In short

Nicéphore Niépce Museum Looking For A New Directeur

The Nicéphore Niépce museum and the town of Chalon-sur-Saône are looking for a director. With a c...

Winners of the LensCulture and Magnum Photography Prize Announced

The Magnum Photos agency and the magazine LensCulture announced the winners of their very young phot...

Record Auctions for Wolfgang Tillmans

Wolfgang Tillmans, Freischwimmer #84, 2004 © Wolfgang Tillmans & Phillips The 48-year-old Germa...
Luciana Pampalone, Graflex, 2012 © Luciana Pampalone
Luciana Pampalone, Graflex, 2012 © Luciana Pampalone


All that Glitters is Not Gold: Platinum Photography from the Center for Creative Photography

January 8, 2015 , written by manager
Gold – one of the most precious metals – is often considered the standard by which other valuables are compared. In photography however, many consider the platinum process to be the most exquisite and luxurious. Expensive to produce platinum prints are coveted for the luscious matte surface texture, subtle range of tones, delicate rendering of the image, and beautiful colors (from a cool, slate grey to rich, warm browns).
Patented in 1873, platinum prints (and their close cousin, palladium prints) have been produced nearly constantly, right to the present. At different stages in the medium’s history, the platinum process has been used to achieve different artistic goals. All that Glitters is Not Gold: Platinum Photography from the Center for Creative Photographypresents platinum photographs from the collection of the Center for Creative Photography, including works by Edward Weston, Margrethe Mather, William E. Macnaughtan, Peter Henry Emerson, Dick Arentz and more. They are organized chronologically to illustrate the distinct phases of use and how photographers worked with this beautiful printing process.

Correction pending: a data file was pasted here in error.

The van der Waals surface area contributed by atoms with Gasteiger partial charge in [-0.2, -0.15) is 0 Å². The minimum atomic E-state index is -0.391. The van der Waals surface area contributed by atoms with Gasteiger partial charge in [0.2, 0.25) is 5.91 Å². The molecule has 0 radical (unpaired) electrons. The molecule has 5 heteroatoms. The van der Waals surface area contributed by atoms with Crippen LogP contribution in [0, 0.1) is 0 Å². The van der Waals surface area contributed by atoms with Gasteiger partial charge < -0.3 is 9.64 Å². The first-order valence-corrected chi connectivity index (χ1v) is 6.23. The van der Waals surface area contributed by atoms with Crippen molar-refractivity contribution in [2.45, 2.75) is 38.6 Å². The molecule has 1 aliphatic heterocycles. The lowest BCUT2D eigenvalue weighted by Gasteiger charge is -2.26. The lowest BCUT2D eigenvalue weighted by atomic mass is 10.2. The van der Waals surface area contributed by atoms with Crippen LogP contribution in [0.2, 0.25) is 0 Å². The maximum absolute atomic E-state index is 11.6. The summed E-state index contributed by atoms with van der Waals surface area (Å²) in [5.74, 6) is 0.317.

From   2014-11-01
  To    2015-03-01


Phoenix Art Museum

1625 N. Central Avenue, Phoenix, AZ 85004-1685
Phoenix United States

+1 (602) 257-1880